By Victoria Merlino
Black and Latinx students account for more than two-thirds of the New York City public school system, but they account for roughly one-tenth of the students accepted into the city’s eight elite high schools.
The debate over how to integrate the city school system and ensure diversity at the elite high schools has focused on overhauling or eliminating the Specialized High School Admissions Test, which determines who gets into schools like Queens High School for the Sciences and Stuyvesant High School in Manhattan.
Tonight, Queens Borough Hall will be the epicenter of that debate, as lawmakers host the first in a series of public forums on school diversity and the SHSAT. Supporters and opponents of the SHSAT will demonstrate outside the building ahead of the event
Mayor Bill de Blasio proposed completely eliminating the SHSAT last June as a way to increase enrollment of black and Latinx students at the specialty high schools. Only 172 black students and 298 Latino students received offers for specialty high schools out of 5,000total students admitted in 2018, de Blasio wrote in a piece for Chalkbeat last year.
This year, the disparity was even more striking as the percentage of black, Latinx and multiracial students all declined compared to 2018. Only seven African-American students received one of the 895 offers to Stuyvesant. That accounts for less than 0.8 percent of offers.
De Blasio criticized the “fundamental illogic” of the high-stakes test and said he would offer 20 percent of specialized high school seats starting to economically disadvantaged students who “just missed the test cut-off,” in his Chalkbeat piece. He would advocate for replacing the test, which is the only basis of admission to the speciality high schools, he said.
“Let’s select students for our top public high schools in a manner that best reflects the talent these students have, and the reality of who lives in New York City,” de Blasio wrote. “Let’s have top-flight public high schools that are fair and represent the highest academic standards.”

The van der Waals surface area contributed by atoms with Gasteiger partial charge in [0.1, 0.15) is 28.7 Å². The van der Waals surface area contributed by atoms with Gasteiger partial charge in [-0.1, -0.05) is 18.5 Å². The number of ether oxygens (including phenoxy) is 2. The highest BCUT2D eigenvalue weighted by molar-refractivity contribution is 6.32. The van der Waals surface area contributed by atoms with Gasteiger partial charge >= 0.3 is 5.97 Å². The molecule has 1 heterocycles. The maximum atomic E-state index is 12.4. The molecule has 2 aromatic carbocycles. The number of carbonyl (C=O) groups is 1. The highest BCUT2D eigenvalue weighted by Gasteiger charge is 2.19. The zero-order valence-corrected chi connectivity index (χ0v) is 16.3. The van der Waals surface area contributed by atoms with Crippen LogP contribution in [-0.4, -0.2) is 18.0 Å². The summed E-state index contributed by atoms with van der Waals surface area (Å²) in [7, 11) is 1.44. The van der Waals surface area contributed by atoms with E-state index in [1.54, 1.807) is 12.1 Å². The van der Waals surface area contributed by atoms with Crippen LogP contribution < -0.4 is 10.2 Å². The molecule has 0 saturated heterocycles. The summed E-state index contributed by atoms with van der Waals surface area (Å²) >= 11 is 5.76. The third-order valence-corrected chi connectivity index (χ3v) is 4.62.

The proposal was condemned by groups across the city, especially in the city’s Asian communities. Students of Asian descent account for 51.1 percent of the students offer spots in the specialized high schools this year. Last year, Asian students received 51.7 percent of specialized high school offers. Asian students account for 16.1 percent of public school students.
Asian students also accounted for 30.7 percent of SHSAT takers, according to data from the city compiled by Chalkbeat. White students accounted for 18.2 percent of test takers, Latinx students accounted for 24.1 percent of test takers and black students accounted for 19.9 percent.
“The plan that the mayor announced last year was a racist plan. It’s racist because it deliberately excluded the entire Asian community,” Queens State Sen. John Liu told Sinovision earlier this month.
A majority of city residents seem to favor the plan, however, according to a Quinnipiac poll released earlier this month. The poll found that 57 percent of New York City voters would like to change the current specialized high school admissions process. About 26 percent of respondents favored the current one-test system.
Tonight’s forum will last from 6:30-8:30 p.m. in room 213 at Queens Borough Hall, 120-55 Queens Boulevard.